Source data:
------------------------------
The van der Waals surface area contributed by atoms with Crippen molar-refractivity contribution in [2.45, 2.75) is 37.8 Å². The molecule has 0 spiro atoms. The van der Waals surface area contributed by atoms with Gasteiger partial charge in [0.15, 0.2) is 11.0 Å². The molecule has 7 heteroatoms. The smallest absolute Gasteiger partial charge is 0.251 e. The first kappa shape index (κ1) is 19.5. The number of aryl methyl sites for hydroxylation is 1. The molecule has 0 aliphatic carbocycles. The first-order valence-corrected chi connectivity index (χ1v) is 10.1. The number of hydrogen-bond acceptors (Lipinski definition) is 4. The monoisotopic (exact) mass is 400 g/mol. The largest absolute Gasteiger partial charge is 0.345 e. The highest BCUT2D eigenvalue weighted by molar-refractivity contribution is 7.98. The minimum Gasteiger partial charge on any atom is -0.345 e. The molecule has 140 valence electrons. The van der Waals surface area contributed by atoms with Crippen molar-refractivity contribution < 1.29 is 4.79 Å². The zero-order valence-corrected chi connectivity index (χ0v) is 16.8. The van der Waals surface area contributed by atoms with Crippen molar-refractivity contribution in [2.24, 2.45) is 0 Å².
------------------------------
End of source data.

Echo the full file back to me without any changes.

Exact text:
The van der Waals surface area contributed by atoms with Crippen molar-refractivity contribution in [2.45, 2.75) is 37.8 Å². The molecule has 0 spiro atoms. The van der Waals surface area contributed by atoms with Gasteiger partial charge in [0.15, 0.2) is 11.0 Å². The molecule has 7 heteroatoms. The smallest absolute Gasteiger partial charge is 0.251 e. The first kappa shape index (κ1) is 19.5. The number of aryl methyl sites for hydroxylation is 1. The molecule has 0 aliphatic carbocycles. The first-order valence-corrected chi connectivity index (χ1v) is 10.1. The number of hydrogen-bond acceptors (Lipinski definition) is 4. The monoisotopic (exact) mass is 400 g/mol. The largest absolute Gasteiger partial charge is 0.345 e. The highest BCUT2D eigenvalue weighted by molar-refractivity contribution is 7.98. The minimum Gasteiger partial charge on any atom is -0.345 e. The molecule has 140 valence electrons. The van der Waals surface area contributed by atoms with Crippen molar-refractivity contribution < 1.29 is 4.79 Å². The zero-order valence-corrected chi connectivity index (χ0v) is 16.8. The van der Waals surface area contributed by atoms with Crippen molar-refractivity contribution in [2.24, 2.45) is 0 Å².